|Dealing with terror firmly but decently|
|Thursday, 30 April 2009|
The Peace Secretariat believes it is important to share with the world the manner in which the Sri Lankan government dealt with the problem of terrorism. This may be particularly useful to countries that think that they know, or perhaps know that they think, that the entire world is very disappointed that in their efforts to deal with what they see as terrorism they have caused such untold suffering. Such countries should realize that there is a way to limit suffering, and should also be encourage to set an example of best practice. These examples should be followed not only by poor countries with limited resources, but even by rich countries whose size or resource base makes it difficult for them to understand the principle of proportionality.
The following principles are strongly recommended –
1. Distinguish between terrorists and civilians. This is not always easy, but remember that there are several reasons for civilians supporting or seeming to support terrorists. The most obvious is terror itself, i.e. civilians are bludgeoned into support. Remember this and do not allow yourself to be provoked. Do not allow troops to think that civilians in general support terrorists and are therefore fair game.
2. Another reason is resentment. Terrorists are adept at persuading the civilians amongst whom they operate that government forces will engage in disproportionate counter-terrorist operations that pay no attention to civilian suffering. Often they will attempt to provoke such operations, and will claim when their own operations lead to civilian casualties that government forces were responsible. It is therefore important, on practical as well as moral grounds, not to use heavy weaponry that will inevitably cause civilian casualties in any confined space. You must absolutely avoid chemical or other weapons of indiscriminate destruction that are clearly not part of the weaponry of the targeted terrorists. Remember that terrorists, who have seen such weapons used by others, will make allegations that are difficult to refute in a context in which evidence is not looked at if it conflicts with prejudice.
3. Resentment can also arise from perceptions of unfairness, i.e. the causes that initially gave rise to terrorism. Measures must be taken to address those causes, and in particular to show that the civilians on behalf of whom terrorists claim to act can find relief by other means. For this purpose, it is necessary to promote democratic pluralist forces amongst the target civilian population, and ensure sufficient influence to effect necessary reforms. If your constitution seems to privilege the dominant section of the population, it may be necessary to change your constitution. An electoral system that allows undue influence to forces opposed to democratic pluralism must be altered if all citizens are to feel committed to the state. The weight of all citizens must be equal, and electorates that privilege majorities or that are gerrymandered to discriminate against minorities, and voting systems and machines that militate against minorities must be avoided.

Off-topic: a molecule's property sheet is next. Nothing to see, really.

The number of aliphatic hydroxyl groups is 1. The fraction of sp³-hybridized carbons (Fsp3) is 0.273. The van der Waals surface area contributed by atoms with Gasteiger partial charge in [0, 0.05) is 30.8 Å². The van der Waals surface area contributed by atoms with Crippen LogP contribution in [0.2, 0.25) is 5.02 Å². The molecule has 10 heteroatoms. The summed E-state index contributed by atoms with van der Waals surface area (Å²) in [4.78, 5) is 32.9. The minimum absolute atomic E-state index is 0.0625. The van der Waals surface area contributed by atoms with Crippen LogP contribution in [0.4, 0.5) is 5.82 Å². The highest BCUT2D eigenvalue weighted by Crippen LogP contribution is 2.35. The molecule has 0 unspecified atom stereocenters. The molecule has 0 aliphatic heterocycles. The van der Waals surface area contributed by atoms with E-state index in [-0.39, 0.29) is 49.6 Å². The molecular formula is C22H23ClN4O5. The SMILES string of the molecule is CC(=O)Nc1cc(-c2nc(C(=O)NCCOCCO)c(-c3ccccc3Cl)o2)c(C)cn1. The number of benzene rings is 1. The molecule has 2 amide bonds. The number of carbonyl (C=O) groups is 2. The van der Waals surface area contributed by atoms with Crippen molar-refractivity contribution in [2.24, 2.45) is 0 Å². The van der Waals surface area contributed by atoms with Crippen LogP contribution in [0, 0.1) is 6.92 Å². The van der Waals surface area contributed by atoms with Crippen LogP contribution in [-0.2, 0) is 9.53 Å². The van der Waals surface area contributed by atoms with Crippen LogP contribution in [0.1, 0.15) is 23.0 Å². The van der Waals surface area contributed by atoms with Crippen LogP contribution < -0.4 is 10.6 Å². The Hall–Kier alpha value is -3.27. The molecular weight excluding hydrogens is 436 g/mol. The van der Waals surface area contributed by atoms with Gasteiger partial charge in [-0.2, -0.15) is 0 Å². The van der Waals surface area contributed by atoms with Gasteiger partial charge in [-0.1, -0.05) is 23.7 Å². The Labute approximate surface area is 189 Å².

4. Steps must also be taken to allow civilians to escape from the control of terrorists. Since terrorists thrive on operating from within civilian populations, often counter-terrorist measures can lead to suffering for such populations, which terrorists will exacerbate so as to garner more civilian support. If therefore counter-terrorism operations are taking place in a confined space, provide opportunities for the civilians to get away.
5. It may not always be easy to find areas of refuge but, particularly where land questions are a cause of resentment, it is worthwhile returning land that has been taken over in contravention of international norms. Under no circumstances should others be settled in areas from which civilians have fled for refuge because of hostilities. If such settlements have taken place, instead of them being dismantled, the facilities should be vacated and then offered to civilians from amongst the original inhabitants of the land who succeed in escaping from terrorists. Compensation should be provided to settlers who have occupied land unfairly, since they have often been the victims of expansionist politicians who have shown little concern for national security. Such compensation will be minimal in comparison with the savings on defence expenditure which often rises in proportion to the success with which terrorists win the sympathy of civilians. Compensation in the form of jingoism should be avoided.
6. Be sensitive to world opinion. Do not assume, simply because a few powerful countries support you, that the world as a whole is not disappointed at the suffering you might cause in combating terror. Countries that single-mindedly pursue their own goals at the expense of others may prevent criticism on any significant scale, but do not let this blind you to the resentment building up amongst the more vulnerable sections of the international community at suffering inflicted on the powerless.
7. Do not allow yourself to be dragooned into unwise actions by politicians from distant countries who have no appreciation of the human elements in problems in distant lands. In particular, be wary of solutions that impose polarization and dogma on situations that require discriminating sympathy.
8. Do not engage in othering, and in racial or religious stereotyping.
9. Be sensitive to your neighbours, to those who might suffer from the excesses of terrorists, to reminders about the need to adhere to high principles from those who do not automatically assume that you must be violating them.
10. Deal with human beings, not with abstract constructs.
Prof. Rajiva Wijesinha
Secretariat for Coordinating the Peace Process
|Last Updated ( Thursday, 30 April 2009 )|
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